Now another interesting thing is – God’s will – I always wore a chest chute, and I never wore it on, because when I had to lean over the bomb sight, I couldn’t have that on me, so the chest chute was always by my side. That day, when I finally got permission to fly, I didn’t have a parachute because my parachute was being repacked. I went to the parachute room and they gave me a back pack. I had never worn a back pack except in the cadets. If it would have been a different mission, I wouldn’t be here today because I’d have never found that chest pack.
So I bailed out with a back pack, and when I bailed out, the straps of the parachute caught on the bomb sight. By this time the plane was going down. It was in a flat spin with a lot of centrifugal force. I could hardly get out. I chinned myself back up into the airplane, undid the strap, and bailed out a second time.
By the time I bailed out, I figure I was at the most maybe at 2,500 feet. I popped my chute and I was on the ground. That was it. I never had time enough to enjoy what it was really like being in the parachute.
I landed up in the hills, where a bunch of kids were picnicking. I got rid of my chute and ran, I was up in the hills, and I hid under some trees. My pilot – this guy Donald – must have bailed out the top hatch. When he bailed out, I’m presuming, he must have hit his feet on the rudders. I saw him come down in the valley, and I saw he couldn’t get up. And pretty soon some farmers came along and they pitchforked him to death. When night came, I went down and I got his dogtags, and they had stripped him of everything but his underpants. His shoes, everything but his underpants.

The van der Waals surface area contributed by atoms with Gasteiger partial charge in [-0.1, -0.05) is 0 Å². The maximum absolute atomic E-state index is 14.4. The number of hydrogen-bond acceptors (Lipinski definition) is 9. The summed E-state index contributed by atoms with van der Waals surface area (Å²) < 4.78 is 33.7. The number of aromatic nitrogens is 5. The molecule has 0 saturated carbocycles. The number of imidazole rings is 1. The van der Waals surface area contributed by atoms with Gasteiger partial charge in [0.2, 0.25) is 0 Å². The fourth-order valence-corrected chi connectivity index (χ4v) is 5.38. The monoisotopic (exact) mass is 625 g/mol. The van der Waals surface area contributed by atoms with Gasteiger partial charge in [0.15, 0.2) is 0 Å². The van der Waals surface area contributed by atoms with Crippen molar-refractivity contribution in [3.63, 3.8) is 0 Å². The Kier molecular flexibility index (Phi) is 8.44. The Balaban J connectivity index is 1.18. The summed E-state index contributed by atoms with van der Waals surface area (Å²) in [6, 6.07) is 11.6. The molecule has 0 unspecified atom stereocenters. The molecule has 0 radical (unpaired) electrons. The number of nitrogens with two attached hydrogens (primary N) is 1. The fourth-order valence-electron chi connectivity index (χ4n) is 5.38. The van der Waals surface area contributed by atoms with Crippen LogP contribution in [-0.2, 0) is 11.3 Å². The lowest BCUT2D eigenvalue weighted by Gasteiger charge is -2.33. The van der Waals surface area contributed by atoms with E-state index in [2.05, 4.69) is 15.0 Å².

When I came back, I reported that to the War Crimes Commission, and they sent two guys down from Washington, D.C., to Chicago to interview me about it. And then maybe two or three years ago, I got a call – actually, Bill Dewey got the call – a guy was trying to find out if anybody knew anything about his brother-in-law. Dewey said, “Call Ira Weinstein. He knows all about it.” So the guy called me, and told me who he was, but I didn’t know who he was, so I asked him a bunch of questions, and I realized it was legitimate. Then I told him the whole story. I told him, “You may not even want to tell your sister about this,” because why should she know the terrible details? I don’t know what he did, but we corresponded a couple of times. I sent him copies of all the stuff from the War Crimes Commission. That was a horrible incident.
Aaron Elson: What did you do with his dogtags?
Ira Weinstein: When I finally got to American hands a year later, I still had the dogtags. So I turned them in.
Aaron Elson: Where did you hide them?
Ira Weinstein: In my pocket most of the time. That night I hid under trees up in the forest. It was a pine forest. And the pine needles under the trees were inches thick, so I buried myself under those pine needles, and then during the day I wouldn’t move. I’d only move at night. I thought, ‘I’ll make my way to Switzerland.’ Well, I don’t swim, and every time I came to a body of water I couldn’t get across. I hid out for a couple of days, but by that time I realized that they were shooting and looking for guys. I realized I’m never going to get out of this.